Meanwhile, CommScope showcased the all-new imVision™ intelligent infrastructure management solution. The imVision solution can be seamlessly and reliably integrated with end users’ entire network, providing the user with higher network visualization, and allowing the user to track the physical location of all network devices in real-time. The imVision System Manager software records and monitors the network infrastructure through a Web-based graphical user interface.

The ex-generation of the imVision solution, the iPatch® intelligent infrastructure management system, has been widely used in enterprise data centers. One example is the construction of the FAW-Volkswagen Foshan factory data center. Through the iPatch system, administrators can monitor connected devices and receive instant warning of any unauthorized changes. They can also use the iPatch PC software to publish and change instructions, and display the implementation instructions to the technical staff on the iPatch screen. The administrators will be notified once the change is completed. Network diagrams in the iPatch database can be automatically updated ensuring information about the network physical layer is always up-to-date. This makes the allocation of new connections much simpler and allows administrators to pinpoint connection problems.

I am looking forward to seeing you at CommScope booth so we may show you our 100G demo and see if our intelligent infrastructure management solution is right for your data center.

About the Author


Laura Chen

Laura Chen is Vice President, Enterprise Sales of Greater China for CommScope, a global leader in infrastructure solutions for communications networks. Ms. Chen is responsible for all aspects of sales and customer relationships for the SYSTIMAX® Solutions business in Greater China. In this position, she executes the sales strategy and deals with key verticals and geographical expansion in the region.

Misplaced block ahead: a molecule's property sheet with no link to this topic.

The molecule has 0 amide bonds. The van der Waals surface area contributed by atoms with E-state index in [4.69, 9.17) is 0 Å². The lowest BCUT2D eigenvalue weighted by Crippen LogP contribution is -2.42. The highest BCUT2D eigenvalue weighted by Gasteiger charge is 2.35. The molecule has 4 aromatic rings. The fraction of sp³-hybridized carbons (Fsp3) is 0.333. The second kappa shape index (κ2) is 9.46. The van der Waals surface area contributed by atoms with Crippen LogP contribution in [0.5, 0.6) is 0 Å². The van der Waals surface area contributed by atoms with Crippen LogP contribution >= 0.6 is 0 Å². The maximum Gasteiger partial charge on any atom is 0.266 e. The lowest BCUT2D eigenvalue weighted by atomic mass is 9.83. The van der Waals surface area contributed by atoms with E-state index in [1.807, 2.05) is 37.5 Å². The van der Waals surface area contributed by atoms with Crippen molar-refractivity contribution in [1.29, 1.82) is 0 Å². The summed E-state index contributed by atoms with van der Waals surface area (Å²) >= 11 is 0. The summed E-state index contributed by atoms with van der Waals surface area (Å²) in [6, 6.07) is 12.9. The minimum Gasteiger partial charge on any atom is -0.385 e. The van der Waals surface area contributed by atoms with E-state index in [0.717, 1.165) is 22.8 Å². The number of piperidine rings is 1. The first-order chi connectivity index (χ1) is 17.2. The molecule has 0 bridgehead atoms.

A veteran in the industry, Ms. Chen first joined AT&T in 1995, having worked in the telecommunication and CATV industry. In 2000, she assumed the position of sub- region sales manager in charge of the East China SYSTIMAX Solutions business, which she maintained from the company’s transition from Avaya to CommScope. In 2007, she took on the position of national sales manager in charge of Greater China sales, where she achieved a revenue growth of 22 per cent from 2007 to 2008. In 2010, Ms. Chen assumed the position of regional sales director of Greater China. In 2015, Laura is promoted as VP, Enterprise Sales of Greater China.  An outstanding team player, Ms. Chen has been awarded the AP Coach of the Year award in 2007 and the Strategic Sales Initiative Person of the Year in 2009.

In 2015, Laura earned a master’s degree in business administration from The University of Hong Kong. In 1990, she graduated from Shanghai University, receiving a bachelor’s degree in telecommunication. She also holds an e-business program certification from CEIBS, a China executive marketing program diploma from Shanghai Jiaotong University and a strategic leadership program diploma from INM (International Negotiation & Management Co.) in the United States.